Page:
Han Gerrits, partner at KPMG - Innovation Factory, on the necessity of innovation, crowdsourcing ideas and how applications can ultimately solve global problems. ‘If we unite all our brainpower, we will be able to accomplish great things.’
‘Many companies are not intrinsically motivated to change, but external factors such as legislation and digitalization eventually force them to act.’ These are the words of Han Gerrits, the embodiment of innovation at KPMG. Not only is he Professor of Innovation at Amsterdam’s VU university, he is also tasked with rolling out Innovation Factory, which he founded and was purchased by KPMG three years ago. The company helps enterprises all over the world to professionalize innovation.
‘More and more money is being made available for innovation, especially now the economy is growing again. You see this across the board: everyone from funded start-ups to major companies recognizes that the business model has to change. CEOs and CFOs know that the changes we are encountering now will have a greater impact than any changes we’ve seen for the past thirty years. They simply must make their organizations more adaptive and adjust to new circumstances. We can help organizations act by involving employees in innovation.’
Gerrits experienced first-hand how technology can change a business model and its associated organization. Because besides consultancy, Innovation Factory also developed software to facilitate the crowdsourcing of ideas. Essentially ‘an intelligent variation on the suggestions box’, which is still the backbone of the business. ‘When the crisis began in 2008, many companies slashed their innovation budgets. We observed that companies who were using our software continued to innovate and managed innovation more professionally. Which is why we switched from consultancy to software. Not a simple operation by any means, because the entire character of the business changed from being people-centred to being product-centred. It was enlightening though, because this is a development taking place throughout the world of consultancy.’
The effort paid off. Innovation Factory’s social software was quickly snapped up by major analysts such as Gartner and Forrester. It was essential to link up with a major party in order to be able to take international steps. ‘Suddenly we were being called by customers like Boeing, whereas we only had a staff of fifteen. Fortunately “the big four” showed interest. KPMG was the only one with a clear vision of consultancy enhanced by technology. With KPMG we were able to shift up a gear. By now we have trained-up Innovation Factory consultants at KPMG in the US, Australia and Europe and this is quickly spreading.’
There is a demand for innovation from almost all sectors. Sometimes prompted by new regulations or deregulation such as the climate agreements, other times by technological developments like the internet of things. Innovation Factory facilitates the generation of ideas together with employees and, for example, external start-ups. ‘We unite the brain power of all the employees and the surrounding network. Increasingly, boards of directors and innovation managers are coming to realize that innovation entails more than just incorporating a development like blockchain and then continuing to practice business as usual. You have to move towards more innovative working methods. You can build that on our software. Knowledge development requires structural exchange. People propose ideas, are connected with others through our platform and help each other to improve and implement the ideas.’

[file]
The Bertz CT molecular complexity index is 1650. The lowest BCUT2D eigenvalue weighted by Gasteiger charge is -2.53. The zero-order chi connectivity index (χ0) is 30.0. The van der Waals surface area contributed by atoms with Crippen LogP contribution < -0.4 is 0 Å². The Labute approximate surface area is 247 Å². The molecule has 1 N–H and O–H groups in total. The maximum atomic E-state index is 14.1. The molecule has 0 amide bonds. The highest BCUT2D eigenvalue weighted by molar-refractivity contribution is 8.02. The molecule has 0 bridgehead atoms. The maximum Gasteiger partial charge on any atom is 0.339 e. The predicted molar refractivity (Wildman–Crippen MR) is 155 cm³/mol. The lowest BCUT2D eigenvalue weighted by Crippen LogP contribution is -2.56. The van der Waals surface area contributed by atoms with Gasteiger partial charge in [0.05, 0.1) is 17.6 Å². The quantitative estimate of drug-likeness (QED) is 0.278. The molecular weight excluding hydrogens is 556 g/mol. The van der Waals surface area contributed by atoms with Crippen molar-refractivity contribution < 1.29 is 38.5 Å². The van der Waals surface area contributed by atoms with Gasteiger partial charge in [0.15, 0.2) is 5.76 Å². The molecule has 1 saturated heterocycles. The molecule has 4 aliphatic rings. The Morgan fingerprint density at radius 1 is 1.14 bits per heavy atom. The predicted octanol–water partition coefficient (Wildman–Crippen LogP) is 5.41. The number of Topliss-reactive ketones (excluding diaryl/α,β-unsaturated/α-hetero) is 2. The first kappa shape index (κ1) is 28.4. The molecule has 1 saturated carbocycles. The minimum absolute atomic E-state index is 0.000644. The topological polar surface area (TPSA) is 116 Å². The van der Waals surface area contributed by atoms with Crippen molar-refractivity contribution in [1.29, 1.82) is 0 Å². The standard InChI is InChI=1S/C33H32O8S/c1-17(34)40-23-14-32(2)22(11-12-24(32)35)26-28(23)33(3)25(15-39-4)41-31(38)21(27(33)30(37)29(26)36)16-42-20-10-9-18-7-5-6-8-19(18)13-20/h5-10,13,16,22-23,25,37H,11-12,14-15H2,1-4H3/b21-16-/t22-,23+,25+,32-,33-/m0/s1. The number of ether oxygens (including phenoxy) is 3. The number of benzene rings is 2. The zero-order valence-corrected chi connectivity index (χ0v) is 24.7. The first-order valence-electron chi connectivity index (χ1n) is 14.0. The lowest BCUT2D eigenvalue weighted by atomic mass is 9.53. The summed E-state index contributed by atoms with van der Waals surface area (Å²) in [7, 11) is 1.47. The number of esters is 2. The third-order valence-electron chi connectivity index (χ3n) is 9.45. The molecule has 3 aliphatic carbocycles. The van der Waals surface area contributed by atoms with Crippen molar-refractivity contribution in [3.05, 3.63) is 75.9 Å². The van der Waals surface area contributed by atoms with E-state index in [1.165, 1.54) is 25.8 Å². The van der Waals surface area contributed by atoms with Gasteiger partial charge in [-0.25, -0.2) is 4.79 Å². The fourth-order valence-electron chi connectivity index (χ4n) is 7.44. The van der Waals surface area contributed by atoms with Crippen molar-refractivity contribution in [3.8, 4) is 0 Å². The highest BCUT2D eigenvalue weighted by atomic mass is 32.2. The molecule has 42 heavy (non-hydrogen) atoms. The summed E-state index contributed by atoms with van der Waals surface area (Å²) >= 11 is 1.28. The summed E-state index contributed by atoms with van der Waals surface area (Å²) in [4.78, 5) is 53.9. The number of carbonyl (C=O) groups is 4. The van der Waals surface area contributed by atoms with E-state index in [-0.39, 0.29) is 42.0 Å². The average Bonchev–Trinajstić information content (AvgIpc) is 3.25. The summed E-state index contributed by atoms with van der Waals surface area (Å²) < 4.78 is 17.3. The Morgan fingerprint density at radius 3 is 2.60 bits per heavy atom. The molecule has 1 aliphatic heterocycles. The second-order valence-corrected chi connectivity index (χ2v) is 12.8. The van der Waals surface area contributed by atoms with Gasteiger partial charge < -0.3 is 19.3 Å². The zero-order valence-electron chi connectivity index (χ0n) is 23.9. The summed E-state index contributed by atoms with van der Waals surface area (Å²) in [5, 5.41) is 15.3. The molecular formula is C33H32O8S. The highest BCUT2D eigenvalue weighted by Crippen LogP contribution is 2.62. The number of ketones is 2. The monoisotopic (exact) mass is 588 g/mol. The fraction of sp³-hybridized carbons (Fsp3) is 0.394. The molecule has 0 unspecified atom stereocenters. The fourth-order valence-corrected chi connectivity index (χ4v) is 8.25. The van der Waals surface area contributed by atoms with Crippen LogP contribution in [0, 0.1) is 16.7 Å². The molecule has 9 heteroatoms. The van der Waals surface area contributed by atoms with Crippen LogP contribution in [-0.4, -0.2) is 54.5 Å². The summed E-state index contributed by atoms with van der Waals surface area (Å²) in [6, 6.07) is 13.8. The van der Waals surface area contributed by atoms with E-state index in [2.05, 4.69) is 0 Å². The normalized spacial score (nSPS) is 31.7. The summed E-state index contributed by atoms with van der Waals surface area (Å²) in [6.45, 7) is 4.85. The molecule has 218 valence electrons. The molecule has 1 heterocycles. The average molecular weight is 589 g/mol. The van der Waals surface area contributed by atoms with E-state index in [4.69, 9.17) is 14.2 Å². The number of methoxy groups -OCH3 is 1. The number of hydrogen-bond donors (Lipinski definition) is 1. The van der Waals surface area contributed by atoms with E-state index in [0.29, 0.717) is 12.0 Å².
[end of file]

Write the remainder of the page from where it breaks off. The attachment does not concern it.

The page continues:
For example, Innovation Factory recently organized a Start-Up Challenge for a large company in the chemical sector. This included mobilizing the platform and KPMG’s network to create as many matches and connections as possible. Gerrits: ‘Yesterday, for example, we were contacted by a company who didn’t win but who were delighted by the process. They received amazing feedback on their idea, there were constructive discussions and they have made connections beyond the organization with whom they will be able to take their idea further.’
Innovation Factory works for corporates in the food and beverage, telecom and railway sector. The platform has also been made suitable for smaller enterprises. This wide accessibility is a major factor in accomplishing the ultimate goal: connecting all the world’s brainpower. ‘Our technology enables this and it’s essential for solving social issues. We have already run projects focusing on cleaning up the oceans and converting fossil fuels to sustainable energy. My dream is to run a project dealing with the unequal distribution of food around the world. There is still so much potential brainpower and if we manage to harness that, we will be able to accomplish great things.’ The advancement of science only goes in collaboration.’